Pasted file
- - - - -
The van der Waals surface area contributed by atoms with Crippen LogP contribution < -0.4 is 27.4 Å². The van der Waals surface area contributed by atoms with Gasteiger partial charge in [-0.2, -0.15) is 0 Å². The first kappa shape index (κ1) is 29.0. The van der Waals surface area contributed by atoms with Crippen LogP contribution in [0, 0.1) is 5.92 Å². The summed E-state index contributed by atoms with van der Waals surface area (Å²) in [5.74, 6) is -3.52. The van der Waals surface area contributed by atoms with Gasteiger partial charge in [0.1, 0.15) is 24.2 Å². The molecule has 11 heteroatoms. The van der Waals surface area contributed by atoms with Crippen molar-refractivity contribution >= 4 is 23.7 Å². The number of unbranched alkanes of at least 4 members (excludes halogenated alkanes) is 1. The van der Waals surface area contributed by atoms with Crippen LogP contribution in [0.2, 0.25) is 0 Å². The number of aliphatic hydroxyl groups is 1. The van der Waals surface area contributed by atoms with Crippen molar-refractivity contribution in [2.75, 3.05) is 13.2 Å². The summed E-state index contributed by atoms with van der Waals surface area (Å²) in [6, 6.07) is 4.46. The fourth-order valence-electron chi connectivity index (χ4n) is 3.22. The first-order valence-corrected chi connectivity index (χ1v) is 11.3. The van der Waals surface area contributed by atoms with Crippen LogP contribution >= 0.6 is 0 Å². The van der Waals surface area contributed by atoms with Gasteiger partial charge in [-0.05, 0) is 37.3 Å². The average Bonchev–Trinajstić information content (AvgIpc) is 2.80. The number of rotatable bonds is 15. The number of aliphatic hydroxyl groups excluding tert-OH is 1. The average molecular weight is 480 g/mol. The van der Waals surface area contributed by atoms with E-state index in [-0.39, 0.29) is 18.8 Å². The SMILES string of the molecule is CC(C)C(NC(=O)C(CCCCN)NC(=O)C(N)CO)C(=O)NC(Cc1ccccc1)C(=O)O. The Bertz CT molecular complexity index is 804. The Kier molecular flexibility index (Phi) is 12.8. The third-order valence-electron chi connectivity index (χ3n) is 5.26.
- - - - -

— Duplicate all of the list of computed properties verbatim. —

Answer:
The van der Waals surface area contributed by atoms with Crippen LogP contribution < -0.4 is 27.4 Å². The van der Waals surface area contributed by atoms with Gasteiger partial charge in [-0.2, -0.15) is 0 Å². The first kappa shape index (κ1) is 29.0. The van der Waals surface area contributed by atoms with Crippen LogP contribution in [0, 0.1) is 5.92 Å². The summed E-state index contributed by atoms with van der Waals surface area (Å²) in [5.74, 6) is -3.52. The van der Waals surface area contributed by atoms with Gasteiger partial charge in [0.1, 0.15) is 24.2 Å². The molecule has 11 heteroatoms. The van der Waals surface area contributed by atoms with Crippen molar-refractivity contribution >= 4 is 23.7 Å². The number of unbranched alkanes of at least 4 members (excludes halogenated alkanes) is 1. The van der Waals surface area contributed by atoms with Crippen LogP contribution in [0.2, 0.25) is 0 Å². The number of aliphatic hydroxyl groups is 1. The van der Waals surface area contributed by atoms with Crippen molar-refractivity contribution in [2.75, 3.05) is 13.2 Å². The summed E-state index contributed by atoms with van der Waals surface area (Å²) in [6, 6.07) is 4.46. The fourth-order valence-electron chi connectivity index (χ4n) is 3.22. The first-order valence-corrected chi connectivity index (χ1v) is 11.3. The van der Waals surface area contributed by atoms with Crippen LogP contribution >= 0.6 is 0 Å². The van der Waals surface area contributed by atoms with Gasteiger partial charge in [-0.05, 0) is 37.3 Å². The average Bonchev–Trinajstić information content (AvgIpc) is 2.80. The number of rotatable bonds is 15. The number of aliphatic hydroxyl groups excluding tert-OH is 1. The average molecular weight is 480 g/mol. The van der Waals surface area contributed by atoms with E-state index in [-0.39, 0.29) is 18.8 Å². The SMILES string of the molecule is CC(C)C(NC(=O)C(CCCCN)NC(=O)C(N)CO)C(=O)NC(Cc1ccccc1)C(=O)O. The Bertz CT molecular complexity index is 804. The Kier molecular flexibility index (Phi) is 12.8. The third-order valence-electron chi connectivity index (χ3n) is 5.26.